‘Incognito’ by Jaspal Riyait and Curio Art Consultancy, Rees Street Parkette (Credit: Andy Barrow)
Toronto’s urban waterfront has been transformed by five oversized installations that have taken over the parks, bridges and squares along Queens Quay.
Dubbed Ice Breakers, these five works of temporary public art are a new initiative presented by Waterfront BIA in collaboration with PortsToronto and Winter Stations – the popular annual design competition in Toronto’s east end beaches.
Five playful and engaging installations created by designers from around the world popped up, seemingly overnight, at Canada Square, Peter Street Basin, Music Garden East, Rees Street Parkette and HTO Park. They include three-dimensional, faceted hands standing three metres high; glowing, modular boxes from Denmark; and oversized, camouflaged massing models.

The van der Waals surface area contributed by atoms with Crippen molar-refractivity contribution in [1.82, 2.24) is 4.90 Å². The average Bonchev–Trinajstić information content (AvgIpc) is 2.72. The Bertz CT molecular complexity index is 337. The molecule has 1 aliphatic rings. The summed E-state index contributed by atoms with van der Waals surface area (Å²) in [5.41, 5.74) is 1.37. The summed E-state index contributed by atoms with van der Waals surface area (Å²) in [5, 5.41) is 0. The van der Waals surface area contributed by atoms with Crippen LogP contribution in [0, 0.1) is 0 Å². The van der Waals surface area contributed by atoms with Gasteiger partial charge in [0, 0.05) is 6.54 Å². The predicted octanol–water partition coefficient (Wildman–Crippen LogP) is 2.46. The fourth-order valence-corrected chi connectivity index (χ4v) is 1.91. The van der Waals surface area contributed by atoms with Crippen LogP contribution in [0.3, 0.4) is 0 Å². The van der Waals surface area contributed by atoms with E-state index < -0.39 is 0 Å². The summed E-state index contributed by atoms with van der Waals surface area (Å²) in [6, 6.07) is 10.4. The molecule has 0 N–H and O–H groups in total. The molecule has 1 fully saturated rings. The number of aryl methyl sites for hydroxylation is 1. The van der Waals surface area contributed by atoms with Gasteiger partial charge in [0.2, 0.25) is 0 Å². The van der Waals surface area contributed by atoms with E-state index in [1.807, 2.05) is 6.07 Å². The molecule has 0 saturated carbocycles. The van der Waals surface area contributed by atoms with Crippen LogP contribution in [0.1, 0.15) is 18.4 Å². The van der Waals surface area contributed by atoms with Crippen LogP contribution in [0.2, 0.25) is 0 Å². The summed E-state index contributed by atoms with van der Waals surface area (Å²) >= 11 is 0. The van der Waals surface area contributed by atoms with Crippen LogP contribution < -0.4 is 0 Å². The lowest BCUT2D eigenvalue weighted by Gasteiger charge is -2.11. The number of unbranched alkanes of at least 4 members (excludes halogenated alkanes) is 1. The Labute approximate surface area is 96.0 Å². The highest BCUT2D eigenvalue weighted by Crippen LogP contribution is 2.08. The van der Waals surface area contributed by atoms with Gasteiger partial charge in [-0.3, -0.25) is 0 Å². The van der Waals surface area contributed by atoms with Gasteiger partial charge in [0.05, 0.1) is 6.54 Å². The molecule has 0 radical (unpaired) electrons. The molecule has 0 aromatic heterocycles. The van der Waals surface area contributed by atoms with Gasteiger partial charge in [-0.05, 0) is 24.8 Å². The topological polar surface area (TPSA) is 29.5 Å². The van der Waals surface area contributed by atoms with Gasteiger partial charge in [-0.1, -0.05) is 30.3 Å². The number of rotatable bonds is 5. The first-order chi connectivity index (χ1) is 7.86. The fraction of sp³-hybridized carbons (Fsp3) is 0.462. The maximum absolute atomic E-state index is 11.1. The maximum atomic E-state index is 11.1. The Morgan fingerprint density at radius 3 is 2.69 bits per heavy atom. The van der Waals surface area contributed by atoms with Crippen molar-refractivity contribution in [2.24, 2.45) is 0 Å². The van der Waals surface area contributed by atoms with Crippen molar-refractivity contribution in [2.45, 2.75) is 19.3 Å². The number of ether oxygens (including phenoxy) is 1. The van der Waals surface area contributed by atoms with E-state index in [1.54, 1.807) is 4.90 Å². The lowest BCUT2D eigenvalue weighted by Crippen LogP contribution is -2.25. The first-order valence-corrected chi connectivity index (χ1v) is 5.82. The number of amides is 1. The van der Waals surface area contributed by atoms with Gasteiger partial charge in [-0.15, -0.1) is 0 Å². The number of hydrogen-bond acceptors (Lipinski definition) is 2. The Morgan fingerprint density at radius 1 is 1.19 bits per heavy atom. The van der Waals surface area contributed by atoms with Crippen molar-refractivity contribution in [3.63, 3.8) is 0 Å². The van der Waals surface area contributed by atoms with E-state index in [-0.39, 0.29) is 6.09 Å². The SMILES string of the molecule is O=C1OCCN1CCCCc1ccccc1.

“Ice Breakers is a celebration of the Waterfront area in winter,” said Carol Jolly, The Waterfront BIA Executive Director. “There is a slow pace and quiet serenity that attracts people down to this part of the city and we wanted to animate that experience with public art. We are delighted that the installations have already attracted so much positive attention and we look forward to welcoming more visitors over the coming weeks.”
Whereas Winter Stations is a response to the open vistas of Ashbridges Bay and Kew Beach, Ice Breakers takes its cues from the commercial history of the harbour. The name Ice Breakers is inspired by the utilitarian ships once used in Toronto’s harbour to break up frozen bodies of water, keeping commerce flowing into and out of the City. The name is also a testament to the power of design, bringing strangers together and sparking dialogue.
The Ice Breakers installations will be up for everyone to enjoy until February 26. The third annual Winter Stations Design Competition will be unveiling this year’s eight built installations on the beach this coming Family Day.